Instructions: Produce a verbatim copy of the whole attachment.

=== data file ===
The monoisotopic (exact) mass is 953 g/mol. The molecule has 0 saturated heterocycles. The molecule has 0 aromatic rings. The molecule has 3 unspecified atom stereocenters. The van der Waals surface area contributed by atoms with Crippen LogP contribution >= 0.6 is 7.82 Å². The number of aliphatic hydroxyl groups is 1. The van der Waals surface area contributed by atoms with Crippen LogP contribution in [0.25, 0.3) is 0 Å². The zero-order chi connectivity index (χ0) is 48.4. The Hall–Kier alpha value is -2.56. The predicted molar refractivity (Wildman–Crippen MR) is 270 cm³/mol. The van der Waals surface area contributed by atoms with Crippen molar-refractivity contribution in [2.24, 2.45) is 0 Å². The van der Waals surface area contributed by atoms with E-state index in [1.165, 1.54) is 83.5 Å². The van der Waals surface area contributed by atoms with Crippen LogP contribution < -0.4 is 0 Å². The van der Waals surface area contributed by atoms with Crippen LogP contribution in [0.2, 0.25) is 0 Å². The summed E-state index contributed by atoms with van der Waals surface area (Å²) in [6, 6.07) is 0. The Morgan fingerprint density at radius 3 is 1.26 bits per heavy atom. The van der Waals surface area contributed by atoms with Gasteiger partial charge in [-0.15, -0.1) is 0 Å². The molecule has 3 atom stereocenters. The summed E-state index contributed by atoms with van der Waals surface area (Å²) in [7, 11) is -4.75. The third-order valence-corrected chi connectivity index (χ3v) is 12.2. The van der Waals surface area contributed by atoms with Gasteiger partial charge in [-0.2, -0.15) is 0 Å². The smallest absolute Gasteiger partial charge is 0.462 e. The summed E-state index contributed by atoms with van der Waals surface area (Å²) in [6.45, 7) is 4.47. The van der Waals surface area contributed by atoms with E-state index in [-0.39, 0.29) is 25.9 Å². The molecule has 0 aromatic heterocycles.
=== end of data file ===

The monoisotopic (exact) mass is 953 g/mol. The molecule has 0 saturated heterocycles. The molecule has 0 aromatic rings. The molecule has 3 unspecified atom stereocenters. The van der Waals surface area contributed by atoms with Crippen LogP contribution >= 0.6 is 7.82 Å². The number of aliphatic hydroxyl groups is 1. The van der Waals surface area contributed by atoms with Crippen LogP contribution in [0.25, 0.3) is 0 Å². The zero-order chi connectivity index (χ0) is 48.4. The Hall–Kier alpha value is -2.56. The predicted molar refractivity (Wildman–Crippen MR) is 270 cm³/mol. The van der Waals surface area contributed by atoms with Crippen molar-refractivity contribution in [2.24, 2.45) is 0 Å². The van der Waals surface area contributed by atoms with E-state index in [1.165, 1.54) is 83.5 Å². The van der Waals surface area contributed by atoms with Crippen LogP contribution < -0.4 is 0 Å². The van der Waals surface area contributed by atoms with Crippen LogP contribution in [0.2, 0.25) is 0 Å². The summed E-state index contributed by atoms with van der Waals surface area (Å²) in [6, 6.07) is 0. The Morgan fingerprint density at radius 3 is 1.26 bits per heavy atom. The van der Waals surface area contributed by atoms with Gasteiger partial charge in [-0.15, -0.1) is 0 Å². The molecule has 3 atom stereocenters. The summed E-state index contributed by atoms with van der Waals surface area (Å²) in [7, 11) is -4.75. The third-order valence-corrected chi connectivity index (χ3v) is 12.2. The van der Waals surface area contributed by atoms with Gasteiger partial charge in [-0.2, -0.15) is 0 Å². The smallest absolute Gasteiger partial charge is 0.462 e. The summed E-state index contributed by atoms with van der Waals surface area (Å²) in [6.45, 7) is 4.47. The van der Waals surface area contributed by atoms with E-state index in [-0.39, 0.29) is 25.9 Å². The molecule has 0 aromatic heterocycles.